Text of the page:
Tackling the growing scourge of cross-border tobacco smuggling must remain a priority during the ongoing Brexit negotiations, retailers in Northern Ireland claim.

The call comes as it is revealed that border retailers in Ireland and Northern Ireland are becoming increasingly worried about Brexit’s impact on the illicit trade in their communities.

Border retailers in the Republic of Ireland are 63% more concerned about the impact that Brexit will have on smuggling and the sale of illicit goods in their communities than they were a year ago, while North of the border that figure is almost 70%, the survey conducted by Retailers Against Smuggling (RAS) and Retail NI showed.

In Northern Ireland three in five retailers say they have already noticed an increase in the trade of smuggled products in the past year, while 90% of border retailers in the Republic of Ireland believe the trade of smuggled products is hurting their profits by as much as 10%.

In Northern Ireland, 43% of retailers estimate this same impact to be 10-20% of their turnover.

The survey results showed that smuggling over the border must remain front of mind during all Brexit negotiations, RAS spokesperson and Dublin based retailer Benny Gilsenan said.

“It’s not just the loss of revenue from missing out on the sale of a packet of cigarettes or bottle of wine. Retailers find that when a customer doesn’t buy these in their shop, they’re not buying their pint of milk, they’re not buying their sliced pan (bread) with us either.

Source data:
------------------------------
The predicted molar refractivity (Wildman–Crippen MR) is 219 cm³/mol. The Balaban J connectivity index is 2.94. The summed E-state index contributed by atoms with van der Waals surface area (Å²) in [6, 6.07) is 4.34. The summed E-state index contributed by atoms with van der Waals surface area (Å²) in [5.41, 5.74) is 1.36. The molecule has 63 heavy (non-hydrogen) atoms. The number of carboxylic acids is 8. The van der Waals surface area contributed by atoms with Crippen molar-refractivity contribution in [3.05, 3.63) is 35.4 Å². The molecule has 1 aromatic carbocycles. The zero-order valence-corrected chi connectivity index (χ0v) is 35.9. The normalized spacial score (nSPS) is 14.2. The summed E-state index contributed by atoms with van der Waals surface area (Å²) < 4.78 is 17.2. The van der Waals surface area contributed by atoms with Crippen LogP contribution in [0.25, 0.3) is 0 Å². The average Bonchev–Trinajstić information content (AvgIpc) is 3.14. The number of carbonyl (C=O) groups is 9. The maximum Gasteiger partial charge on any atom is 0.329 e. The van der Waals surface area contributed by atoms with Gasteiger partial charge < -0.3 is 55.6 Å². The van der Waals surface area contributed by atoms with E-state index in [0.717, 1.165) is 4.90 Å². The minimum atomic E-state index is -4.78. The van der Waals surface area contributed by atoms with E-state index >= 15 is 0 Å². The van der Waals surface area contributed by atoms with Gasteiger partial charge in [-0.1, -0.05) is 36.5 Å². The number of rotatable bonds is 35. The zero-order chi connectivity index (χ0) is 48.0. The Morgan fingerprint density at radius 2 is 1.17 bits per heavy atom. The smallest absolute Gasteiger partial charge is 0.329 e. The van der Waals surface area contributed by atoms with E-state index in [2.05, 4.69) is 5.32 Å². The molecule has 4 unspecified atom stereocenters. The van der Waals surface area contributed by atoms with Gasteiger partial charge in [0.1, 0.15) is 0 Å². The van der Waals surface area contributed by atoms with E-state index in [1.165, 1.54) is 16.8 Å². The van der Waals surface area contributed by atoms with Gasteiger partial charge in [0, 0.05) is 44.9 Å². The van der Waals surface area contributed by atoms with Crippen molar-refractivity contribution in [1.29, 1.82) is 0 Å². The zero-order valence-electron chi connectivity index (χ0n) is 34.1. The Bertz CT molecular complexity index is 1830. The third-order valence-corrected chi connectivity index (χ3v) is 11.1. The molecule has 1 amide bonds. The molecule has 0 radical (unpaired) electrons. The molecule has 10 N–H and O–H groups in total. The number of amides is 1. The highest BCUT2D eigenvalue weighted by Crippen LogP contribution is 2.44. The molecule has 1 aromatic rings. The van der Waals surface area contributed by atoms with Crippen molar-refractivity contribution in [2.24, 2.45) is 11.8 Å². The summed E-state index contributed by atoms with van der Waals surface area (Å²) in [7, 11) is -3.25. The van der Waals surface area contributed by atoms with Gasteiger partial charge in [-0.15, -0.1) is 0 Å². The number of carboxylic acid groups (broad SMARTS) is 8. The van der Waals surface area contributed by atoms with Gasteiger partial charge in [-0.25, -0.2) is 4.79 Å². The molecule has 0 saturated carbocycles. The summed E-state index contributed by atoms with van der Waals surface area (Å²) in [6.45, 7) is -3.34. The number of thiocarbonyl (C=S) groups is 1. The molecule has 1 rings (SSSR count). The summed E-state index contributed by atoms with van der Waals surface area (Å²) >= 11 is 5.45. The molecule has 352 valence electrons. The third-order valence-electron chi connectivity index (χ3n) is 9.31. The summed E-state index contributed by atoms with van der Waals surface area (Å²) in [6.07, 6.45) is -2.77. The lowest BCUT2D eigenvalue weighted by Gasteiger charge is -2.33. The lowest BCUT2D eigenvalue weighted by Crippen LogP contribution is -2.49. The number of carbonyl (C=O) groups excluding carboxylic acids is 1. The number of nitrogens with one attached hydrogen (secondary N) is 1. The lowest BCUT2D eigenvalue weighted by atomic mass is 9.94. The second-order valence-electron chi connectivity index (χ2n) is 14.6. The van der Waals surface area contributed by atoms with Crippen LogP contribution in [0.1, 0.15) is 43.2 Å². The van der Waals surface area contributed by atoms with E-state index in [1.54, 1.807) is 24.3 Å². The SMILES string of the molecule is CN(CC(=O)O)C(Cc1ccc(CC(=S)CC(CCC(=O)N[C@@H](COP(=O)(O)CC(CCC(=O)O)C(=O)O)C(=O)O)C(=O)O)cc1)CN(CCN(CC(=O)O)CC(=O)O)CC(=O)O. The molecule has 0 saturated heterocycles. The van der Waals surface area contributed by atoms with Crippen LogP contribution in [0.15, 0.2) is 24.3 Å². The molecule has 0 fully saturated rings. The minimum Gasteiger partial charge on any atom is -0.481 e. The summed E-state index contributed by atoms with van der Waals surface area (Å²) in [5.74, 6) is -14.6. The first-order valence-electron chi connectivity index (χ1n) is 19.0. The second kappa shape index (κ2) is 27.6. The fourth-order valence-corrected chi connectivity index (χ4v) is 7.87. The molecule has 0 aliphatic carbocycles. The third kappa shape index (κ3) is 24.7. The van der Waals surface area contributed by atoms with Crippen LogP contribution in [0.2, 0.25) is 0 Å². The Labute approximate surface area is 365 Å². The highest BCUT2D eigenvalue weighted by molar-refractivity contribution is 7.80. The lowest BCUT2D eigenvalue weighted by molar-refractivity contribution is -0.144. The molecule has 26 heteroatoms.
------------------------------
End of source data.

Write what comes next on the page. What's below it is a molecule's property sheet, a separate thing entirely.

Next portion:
“It has a huge knock on effect on small businesses, and this is seen on both sides of the border.”

CEO of Retail Excellence Ireland Lorraine Higgins said: “Greater consideration needs to be given to the challenges retailers are facing, and how Brexit will only exacerbate those difficulties.

“Rising excise tax has proven to be an ineffective way of dealing with the problem, we need to see the Sale of Illicit Goods Bill introduced so that progress can finally be made.”

CEO of Retail NI Glyn Roberts also called for more resources to be made available to tackling the issue of smuggling in Ireland.

“Government needs to listen to retailers and provide the necessary supports,” he said.

The survey also revealed that only one in five retailers believe that the authorities have the resources they need to deal with smuggling and illicit trade in their area both North and South of the border.

It also emerged that 42% of Republic of Ireland border retailers don’t know how to report suspected illicit trading.

Among Northern Ireland border retailers that figure is just over 20%.

Retailers Against Smuggling (RAS) and Retail NI unveiled the survey results at the second high-level round-table discussion in Belfast to tackle Brexit, the Border & the Black Market.

Members of the Irish Government, An Garda Síochána, the PSNI and HMRC discussed the issues that retailers on both sides of the border will face in the coming months and years.